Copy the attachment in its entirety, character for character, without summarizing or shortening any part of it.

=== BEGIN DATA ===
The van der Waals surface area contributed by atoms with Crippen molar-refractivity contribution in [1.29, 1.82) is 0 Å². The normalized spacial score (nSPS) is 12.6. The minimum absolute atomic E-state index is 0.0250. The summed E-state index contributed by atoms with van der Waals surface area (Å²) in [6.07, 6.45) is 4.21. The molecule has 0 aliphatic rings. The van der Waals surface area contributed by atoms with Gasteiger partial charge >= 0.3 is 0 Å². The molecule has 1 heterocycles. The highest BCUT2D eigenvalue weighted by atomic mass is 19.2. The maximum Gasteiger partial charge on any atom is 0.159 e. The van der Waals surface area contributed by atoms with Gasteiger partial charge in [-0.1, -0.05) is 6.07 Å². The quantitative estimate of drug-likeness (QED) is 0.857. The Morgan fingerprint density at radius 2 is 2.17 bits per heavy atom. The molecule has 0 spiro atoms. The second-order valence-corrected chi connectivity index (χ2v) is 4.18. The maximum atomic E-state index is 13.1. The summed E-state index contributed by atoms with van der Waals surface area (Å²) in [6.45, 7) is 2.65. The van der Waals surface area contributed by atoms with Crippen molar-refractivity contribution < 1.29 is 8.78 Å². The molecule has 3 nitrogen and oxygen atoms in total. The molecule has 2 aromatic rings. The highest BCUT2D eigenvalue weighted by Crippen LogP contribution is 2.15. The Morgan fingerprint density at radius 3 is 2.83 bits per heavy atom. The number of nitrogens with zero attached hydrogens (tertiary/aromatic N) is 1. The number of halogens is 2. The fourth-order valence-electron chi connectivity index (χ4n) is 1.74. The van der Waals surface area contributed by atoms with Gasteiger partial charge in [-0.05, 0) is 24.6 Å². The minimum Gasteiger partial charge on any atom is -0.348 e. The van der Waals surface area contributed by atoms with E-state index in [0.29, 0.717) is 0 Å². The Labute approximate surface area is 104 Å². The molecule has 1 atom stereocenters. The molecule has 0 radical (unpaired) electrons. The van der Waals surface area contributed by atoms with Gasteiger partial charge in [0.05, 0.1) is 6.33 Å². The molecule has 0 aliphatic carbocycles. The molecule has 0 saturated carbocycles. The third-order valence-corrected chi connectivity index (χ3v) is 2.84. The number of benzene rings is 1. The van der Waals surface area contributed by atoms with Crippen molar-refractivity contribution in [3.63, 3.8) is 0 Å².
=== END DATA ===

The van der Waals surface area contributed by atoms with Crippen molar-refractivity contribution in [1.29, 1.82) is 0 Å². The normalized spacial score (nSPS) is 12.6. The minimum absolute atomic E-state index is 0.0250. The summed E-state index contributed by atoms with van der Waals surface area (Å²) in [6.07, 6.45) is 4.21. The molecule has 0 aliphatic rings. The van der Waals surface area contributed by atoms with Gasteiger partial charge >= 0.3 is 0 Å². The molecule has 1 heterocycles. The highest BCUT2D eigenvalue weighted by atomic mass is 19.2. The maximum Gasteiger partial charge on any atom is 0.159 e. The van der Waals surface area contributed by atoms with Gasteiger partial charge in [-0.1, -0.05) is 6.07 Å². The quantitative estimate of drug-likeness (QED) is 0.857. The Morgan fingerprint density at radius 2 is 2.17 bits per heavy atom. The molecule has 0 spiro atoms. The second-order valence-corrected chi connectivity index (χ2v) is 4.18. The maximum atomic E-state index is 13.1. The summed E-state index contributed by atoms with van der Waals surface area (Å²) in [6.45, 7) is 2.65. The van der Waals surface area contributed by atoms with Crippen molar-refractivity contribution < 1.29 is 8.78 Å². The molecule has 3 nitrogen and oxygen atoms in total. The molecule has 2 aromatic rings. The highest BCUT2D eigenvalue weighted by Crippen LogP contribution is 2.15. The Morgan fingerprint density at radius 3 is 2.83 bits per heavy atom. The number of nitrogens with zero attached hydrogens (tertiary/aromatic N) is 1. The number of halogens is 2. The fourth-order valence-electron chi connectivity index (χ4n) is 1.74. The van der Waals surface area contributed by atoms with Gasteiger partial charge in [-0.05, 0) is 24.6 Å². The minimum Gasteiger partial charge on any atom is -0.348 e. The van der Waals surface area contributed by atoms with E-state index in [0.29, 0.717) is 0 Å². The Labute approximate surface area is 104 Å². The molecule has 1 atom stereocenters. The molecule has 0 radical (unpaired) electrons. The van der Waals surface area contributed by atoms with Gasteiger partial charge in [0.05, 0.1) is 6.33 Å². The molecule has 0 aliphatic carbocycles. The molecule has 0 saturated carbocycles. The third-order valence-corrected chi connectivity index (χ3v) is 2.84. The number of benzene rings is 1. The van der Waals surface area contributed by atoms with Crippen molar-refractivity contribution in [3.63, 3.8) is 0 Å².